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Roskam: No rules violated on Taiwan trip

Published: Tuesday, Aug. 6, 2013 5:30 a.m. CDT • Updated: Tuesday, Aug. 6, 2013 9:35 a.m. CDT
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(Sarah Nader – snader@shawmedia.com)
U.S. Rep. Peter Roskam speaks Monday during the opening celebrations of The Residences of Lake in the Hills, a rental community for independent seniors.

LAKE IN THE HILLS – While in McHenry County on Monday to celebrate the opening of an affordable senior housing community, U.S. Rep. Peter Roskam, R-Ill., said he fully expects to be cleared of any wrongdoing regarding a trip he took to Taiwan in 2011.

The House Ethics Committee is investigating a claim made by the Office of Congressional Ethics, an independent watchdog agency, that Roskam’s trip was improperly funded by the Taiwanese government.

Citing the fact that the Ethics Committee approved the trip before he and his wife left for Taiwan, and the fact that the Office of Congressional Ethics hasn’t unearthed any new information that wasn’t initially vetted by the Ethics Committee, Roskam said he anticipates the investigation will prove no rules were violated.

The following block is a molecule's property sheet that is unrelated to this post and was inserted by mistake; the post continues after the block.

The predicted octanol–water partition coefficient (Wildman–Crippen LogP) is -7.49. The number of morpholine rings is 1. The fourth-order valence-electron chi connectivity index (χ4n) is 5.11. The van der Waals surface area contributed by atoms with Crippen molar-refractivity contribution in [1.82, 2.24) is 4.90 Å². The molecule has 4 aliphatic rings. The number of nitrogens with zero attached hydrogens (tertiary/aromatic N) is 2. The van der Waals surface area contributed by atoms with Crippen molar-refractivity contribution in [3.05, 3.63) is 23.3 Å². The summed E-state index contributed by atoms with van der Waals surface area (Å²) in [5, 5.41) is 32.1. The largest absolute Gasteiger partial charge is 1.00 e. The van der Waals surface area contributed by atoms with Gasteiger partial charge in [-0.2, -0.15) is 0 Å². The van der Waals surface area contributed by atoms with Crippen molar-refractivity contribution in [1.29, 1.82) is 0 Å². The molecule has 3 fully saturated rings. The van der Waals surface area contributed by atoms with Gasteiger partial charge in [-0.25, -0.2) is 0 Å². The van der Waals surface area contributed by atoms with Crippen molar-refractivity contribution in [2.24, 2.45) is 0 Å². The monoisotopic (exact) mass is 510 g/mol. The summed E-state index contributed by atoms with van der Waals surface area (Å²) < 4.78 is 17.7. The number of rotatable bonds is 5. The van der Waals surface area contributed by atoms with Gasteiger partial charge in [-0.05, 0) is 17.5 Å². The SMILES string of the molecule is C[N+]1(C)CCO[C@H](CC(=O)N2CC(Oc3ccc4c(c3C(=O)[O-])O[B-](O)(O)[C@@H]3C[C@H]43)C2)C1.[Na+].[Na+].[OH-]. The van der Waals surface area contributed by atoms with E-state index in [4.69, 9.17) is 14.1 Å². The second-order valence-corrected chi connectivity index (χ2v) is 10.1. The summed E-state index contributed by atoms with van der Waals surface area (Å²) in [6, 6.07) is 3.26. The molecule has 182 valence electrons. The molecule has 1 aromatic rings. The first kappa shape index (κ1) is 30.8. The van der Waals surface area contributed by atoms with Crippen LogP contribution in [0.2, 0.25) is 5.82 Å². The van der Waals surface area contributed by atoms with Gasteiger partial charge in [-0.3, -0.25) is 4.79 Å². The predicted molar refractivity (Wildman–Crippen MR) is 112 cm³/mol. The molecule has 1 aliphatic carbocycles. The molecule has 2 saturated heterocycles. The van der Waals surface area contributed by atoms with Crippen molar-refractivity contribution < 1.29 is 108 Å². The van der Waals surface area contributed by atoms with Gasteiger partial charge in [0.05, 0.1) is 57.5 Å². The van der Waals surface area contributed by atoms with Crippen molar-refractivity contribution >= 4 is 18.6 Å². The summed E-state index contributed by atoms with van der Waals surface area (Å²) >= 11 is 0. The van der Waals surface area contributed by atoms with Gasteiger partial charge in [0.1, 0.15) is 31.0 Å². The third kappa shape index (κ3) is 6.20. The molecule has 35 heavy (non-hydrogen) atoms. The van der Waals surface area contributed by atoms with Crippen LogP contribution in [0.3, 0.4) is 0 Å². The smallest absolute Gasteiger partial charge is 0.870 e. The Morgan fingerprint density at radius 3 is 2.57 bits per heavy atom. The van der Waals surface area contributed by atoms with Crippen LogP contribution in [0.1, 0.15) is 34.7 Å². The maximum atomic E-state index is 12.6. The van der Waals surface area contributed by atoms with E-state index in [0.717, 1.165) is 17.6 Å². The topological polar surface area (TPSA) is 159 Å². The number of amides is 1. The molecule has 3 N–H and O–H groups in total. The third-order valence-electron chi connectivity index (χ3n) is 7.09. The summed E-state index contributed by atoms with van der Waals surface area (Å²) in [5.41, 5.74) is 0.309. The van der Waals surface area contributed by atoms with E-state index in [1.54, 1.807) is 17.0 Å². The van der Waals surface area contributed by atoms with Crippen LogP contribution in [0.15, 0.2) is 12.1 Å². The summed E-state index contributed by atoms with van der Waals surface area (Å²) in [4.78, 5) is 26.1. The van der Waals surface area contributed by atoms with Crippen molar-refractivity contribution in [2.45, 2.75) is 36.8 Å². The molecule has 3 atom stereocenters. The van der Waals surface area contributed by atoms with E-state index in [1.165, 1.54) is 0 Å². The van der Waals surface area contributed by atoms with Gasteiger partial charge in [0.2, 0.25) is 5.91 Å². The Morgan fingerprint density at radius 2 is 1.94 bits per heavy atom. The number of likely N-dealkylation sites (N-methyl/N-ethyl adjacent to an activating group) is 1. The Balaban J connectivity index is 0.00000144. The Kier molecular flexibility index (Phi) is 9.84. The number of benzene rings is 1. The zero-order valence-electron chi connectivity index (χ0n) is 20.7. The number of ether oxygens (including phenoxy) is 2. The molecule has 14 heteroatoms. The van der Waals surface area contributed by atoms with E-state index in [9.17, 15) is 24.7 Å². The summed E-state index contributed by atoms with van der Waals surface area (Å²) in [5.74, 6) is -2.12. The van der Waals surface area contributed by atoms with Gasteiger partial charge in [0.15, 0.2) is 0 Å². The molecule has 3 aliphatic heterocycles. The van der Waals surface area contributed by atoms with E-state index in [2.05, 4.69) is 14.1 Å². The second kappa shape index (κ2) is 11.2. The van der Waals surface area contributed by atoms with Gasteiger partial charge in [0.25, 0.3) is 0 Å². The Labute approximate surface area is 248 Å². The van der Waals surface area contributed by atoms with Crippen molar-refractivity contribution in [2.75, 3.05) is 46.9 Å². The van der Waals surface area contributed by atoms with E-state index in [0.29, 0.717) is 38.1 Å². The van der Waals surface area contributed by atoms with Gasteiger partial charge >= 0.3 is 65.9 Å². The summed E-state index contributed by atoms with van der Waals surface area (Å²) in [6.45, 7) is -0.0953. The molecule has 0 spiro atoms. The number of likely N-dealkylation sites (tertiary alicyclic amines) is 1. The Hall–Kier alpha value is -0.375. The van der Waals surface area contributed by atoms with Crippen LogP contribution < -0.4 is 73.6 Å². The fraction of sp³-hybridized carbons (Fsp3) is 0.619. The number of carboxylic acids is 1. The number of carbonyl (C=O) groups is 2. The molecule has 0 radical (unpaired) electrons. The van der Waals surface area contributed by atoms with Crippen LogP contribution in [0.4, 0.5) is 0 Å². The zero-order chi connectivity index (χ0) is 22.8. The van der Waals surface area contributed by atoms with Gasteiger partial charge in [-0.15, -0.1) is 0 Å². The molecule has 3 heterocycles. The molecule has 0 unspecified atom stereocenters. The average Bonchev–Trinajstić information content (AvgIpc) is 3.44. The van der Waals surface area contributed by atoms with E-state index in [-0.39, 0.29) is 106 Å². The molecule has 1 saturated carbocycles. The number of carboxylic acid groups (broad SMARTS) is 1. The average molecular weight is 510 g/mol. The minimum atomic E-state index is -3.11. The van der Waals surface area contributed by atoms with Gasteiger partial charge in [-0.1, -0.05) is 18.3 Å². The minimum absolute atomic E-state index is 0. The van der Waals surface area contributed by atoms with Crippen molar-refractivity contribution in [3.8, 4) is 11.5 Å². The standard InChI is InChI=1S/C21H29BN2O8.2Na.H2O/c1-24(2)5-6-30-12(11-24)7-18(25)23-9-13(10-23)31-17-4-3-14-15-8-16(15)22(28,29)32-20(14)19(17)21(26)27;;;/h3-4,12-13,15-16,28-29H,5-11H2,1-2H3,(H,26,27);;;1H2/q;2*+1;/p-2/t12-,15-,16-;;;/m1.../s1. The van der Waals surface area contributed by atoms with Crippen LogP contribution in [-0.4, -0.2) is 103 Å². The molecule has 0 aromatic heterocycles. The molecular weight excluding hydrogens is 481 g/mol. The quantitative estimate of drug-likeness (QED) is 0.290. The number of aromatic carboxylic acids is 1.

“Politics is an arena where you expect a high level of scrutiny, so it’s not a surprise,” Roskam told the Northwest Herald after Monday’s opening. “I’ve been pleased to completely cooperate [with the Ethics Committee]. We’ve released all the information in order to get everything out there, so there’s no surprises. We followed all the rules, all the regulations, and I’m sure anybody that looks at it completely will come to the same conclusion.”

In October 2011, Roskam and his wife visited Taiwan on an officially connected fact-finding trip to learn about Taiwanese culture as well as economic and security ties between the U.S. and Taiwan. Roskam’s daughter also was teaching in Taiwan at the time.

The eight-day trip cost more than $25,000, according to the Office of Congressional Ethics. The majority of the cost was related to travel to and within Taiwan, Roskam spokeswoman Stephanie Gengo said.

The Office of Congressional Ethics alleged the Taiwan trip may have been an impermissible gift because of the involvement with the Taipei Economic and Cultural Representative Office in the United States, which is the de facto Taiwanese Embassy.

Roskam and his representatives said the Chinese Cultural University in Taipei sponsored the trip and is an appropriate private sponsor. Roskam’s camp also said the Taipei Economic and Cultural Representative Office was a necessary and expected liaison for the trip, and the involvement was disclosed to the Ethics Committee before the trip.

The Ethics Committee will announce its course of action by Sept. 11, at which point Roskam believes he will be cleared of any wrongdoing.

“That’s my hope and my expectation,” he said.

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